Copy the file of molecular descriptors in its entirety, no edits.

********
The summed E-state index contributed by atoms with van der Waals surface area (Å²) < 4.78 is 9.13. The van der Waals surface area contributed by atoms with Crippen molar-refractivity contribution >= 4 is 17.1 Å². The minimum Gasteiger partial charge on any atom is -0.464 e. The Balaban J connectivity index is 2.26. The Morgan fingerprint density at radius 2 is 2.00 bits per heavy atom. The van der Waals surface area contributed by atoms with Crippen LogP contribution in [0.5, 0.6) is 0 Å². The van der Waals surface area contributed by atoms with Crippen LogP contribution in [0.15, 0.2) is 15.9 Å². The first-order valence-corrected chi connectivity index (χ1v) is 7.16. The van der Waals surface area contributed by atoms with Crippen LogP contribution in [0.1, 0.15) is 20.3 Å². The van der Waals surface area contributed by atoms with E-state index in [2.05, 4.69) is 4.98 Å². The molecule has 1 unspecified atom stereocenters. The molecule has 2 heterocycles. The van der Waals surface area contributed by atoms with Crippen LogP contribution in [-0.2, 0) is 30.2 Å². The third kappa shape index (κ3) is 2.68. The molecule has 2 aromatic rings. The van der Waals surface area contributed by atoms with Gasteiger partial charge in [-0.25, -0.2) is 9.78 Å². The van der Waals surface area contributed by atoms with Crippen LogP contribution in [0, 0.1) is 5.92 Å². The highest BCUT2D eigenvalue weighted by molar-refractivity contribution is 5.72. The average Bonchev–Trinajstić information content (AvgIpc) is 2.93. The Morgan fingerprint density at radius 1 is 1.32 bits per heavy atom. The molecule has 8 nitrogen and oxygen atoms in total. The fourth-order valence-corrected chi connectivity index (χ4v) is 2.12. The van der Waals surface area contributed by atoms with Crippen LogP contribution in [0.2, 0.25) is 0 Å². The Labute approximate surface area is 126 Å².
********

The summed E-state index contributed by atoms with van der Waals surface area (Å²) < 4.78 is 9.13. The van der Waals surface area contributed by atoms with Crippen molar-refractivity contribution >= 4 is 17.1 Å². The minimum Gasteiger partial charge on any atom is -0.464 e. The Balaban J connectivity index is 2.26. The Morgan fingerprint density at radius 2 is 2.00 bits per heavy atom. The van der Waals surface area contributed by atoms with Crippen LogP contribution in [0.5, 0.6) is 0 Å². The van der Waals surface area contributed by atoms with Crippen LogP contribution in [0.15, 0.2) is 15.9 Å². The first-order valence-corrected chi connectivity index (χ1v) is 7.16. The van der Waals surface area contributed by atoms with Crippen LogP contribution in [0.1, 0.15) is 20.3 Å². The van der Waals surface area contributed by atoms with E-state index in [2.05, 4.69) is 4.98 Å². The molecule has 1 unspecified atom stereocenters. The molecule has 2 heterocycles. The van der Waals surface area contributed by atoms with Crippen LogP contribution in [-0.2, 0) is 30.2 Å². The third kappa shape index (κ3) is 2.68. The molecule has 2 aromatic rings. The van der Waals surface area contributed by atoms with Gasteiger partial charge in [-0.25, -0.2) is 9.78 Å². The van der Waals surface area contributed by atoms with Crippen LogP contribution in [0, 0.1) is 5.92 Å². The highest BCUT2D eigenvalue weighted by molar-refractivity contribution is 5.72. The average Bonchev–Trinajstić information content (AvgIpc) is 2.93. The Morgan fingerprint density at radius 1 is 1.32 bits per heavy atom. The molecule has 8 nitrogen and oxygen atoms in total. The fourth-order valence-corrected chi connectivity index (χ4v) is 2.12. The van der Waals surface area contributed by atoms with Crippen LogP contribution in [0.2, 0.25) is 0 Å². The Labute approximate surface area is 126 Å².